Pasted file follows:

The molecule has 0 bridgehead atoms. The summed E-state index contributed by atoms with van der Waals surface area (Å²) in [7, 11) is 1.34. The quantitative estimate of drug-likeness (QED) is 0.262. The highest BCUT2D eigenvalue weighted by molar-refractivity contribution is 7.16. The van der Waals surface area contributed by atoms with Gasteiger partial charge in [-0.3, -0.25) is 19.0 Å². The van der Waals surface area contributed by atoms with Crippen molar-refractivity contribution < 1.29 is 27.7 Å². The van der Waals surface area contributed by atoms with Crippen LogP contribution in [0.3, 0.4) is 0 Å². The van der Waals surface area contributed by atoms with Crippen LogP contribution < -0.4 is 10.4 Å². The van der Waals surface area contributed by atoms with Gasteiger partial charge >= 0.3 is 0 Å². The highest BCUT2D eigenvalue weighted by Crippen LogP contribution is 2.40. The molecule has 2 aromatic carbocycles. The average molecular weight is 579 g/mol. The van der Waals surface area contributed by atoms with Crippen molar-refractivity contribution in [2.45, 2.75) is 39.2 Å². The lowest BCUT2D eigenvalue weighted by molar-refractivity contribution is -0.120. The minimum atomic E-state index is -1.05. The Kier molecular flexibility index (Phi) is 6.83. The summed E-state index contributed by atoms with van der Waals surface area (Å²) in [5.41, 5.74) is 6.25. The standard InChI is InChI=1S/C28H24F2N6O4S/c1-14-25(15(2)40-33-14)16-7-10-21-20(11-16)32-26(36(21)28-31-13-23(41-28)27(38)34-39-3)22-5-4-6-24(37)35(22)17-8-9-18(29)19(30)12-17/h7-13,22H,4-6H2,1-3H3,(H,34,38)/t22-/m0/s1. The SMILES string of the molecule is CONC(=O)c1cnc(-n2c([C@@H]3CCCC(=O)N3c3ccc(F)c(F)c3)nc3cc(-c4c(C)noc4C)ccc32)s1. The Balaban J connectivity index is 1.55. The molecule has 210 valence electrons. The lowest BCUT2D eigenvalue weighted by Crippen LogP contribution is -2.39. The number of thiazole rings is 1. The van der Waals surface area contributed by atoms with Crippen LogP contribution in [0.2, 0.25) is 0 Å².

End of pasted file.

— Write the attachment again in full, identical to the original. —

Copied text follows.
The molecule has 0 bridgehead atoms. The summed E-state index contributed by atoms with van der Waals surface area (Å²) in [7, 11) is 1.34. The quantitative estimate of drug-likeness (QED) is 0.262. The highest BCUT2D eigenvalue weighted by molar-refractivity contribution is 7.16. The van der Waals surface area contributed by atoms with Gasteiger partial charge in [-0.3, -0.25) is 19.0 Å². The van der Waals surface area contributed by atoms with Crippen molar-refractivity contribution < 1.29 is 27.7 Å². The van der Waals surface area contributed by atoms with Crippen LogP contribution in [0.3, 0.4) is 0 Å². The van der Waals surface area contributed by atoms with Crippen LogP contribution < -0.4 is 10.4 Å². The van der Waals surface area contributed by atoms with Gasteiger partial charge >= 0.3 is 0 Å². The highest BCUT2D eigenvalue weighted by Crippen LogP contribution is 2.40. The molecule has 2 aromatic carbocycles. The average molecular weight is 579 g/mol. The van der Waals surface area contributed by atoms with Crippen molar-refractivity contribution in [2.45, 2.75) is 39.2 Å². The lowest BCUT2D eigenvalue weighted by molar-refractivity contribution is -0.120. The minimum atomic E-state index is -1.05. The Kier molecular flexibility index (Phi) is 6.83. The summed E-state index contributed by atoms with van der Waals surface area (Å²) in [5.41, 5.74) is 6.25. The standard InChI is InChI=1S/C28H24F2N6O4S/c1-14-25(15(2)40-33-14)16-7-10-21-20(11-16)32-26(36(21)28-31-13-23(41-28)27(38)34-39-3)22-5-4-6-24(37)35(22)17-8-9-18(29)19(30)12-17/h7-13,22H,4-6H2,1-3H3,(H,34,38)/t22-/m0/s1. The SMILES string of the molecule is CONC(=O)c1cnc(-n2c([C@@H]3CCCC(=O)N3c3ccc(F)c(F)c3)nc3cc(-c4c(C)noc4C)ccc32)s1. The Balaban J connectivity index is 1.55. The molecule has 210 valence electrons. The lowest BCUT2D eigenvalue weighted by Crippen LogP contribution is -2.39. The number of thiazole rings is 1. The van der Waals surface area contributed by atoms with Crippen LogP contribution in [0.2, 0.25) is 0 Å².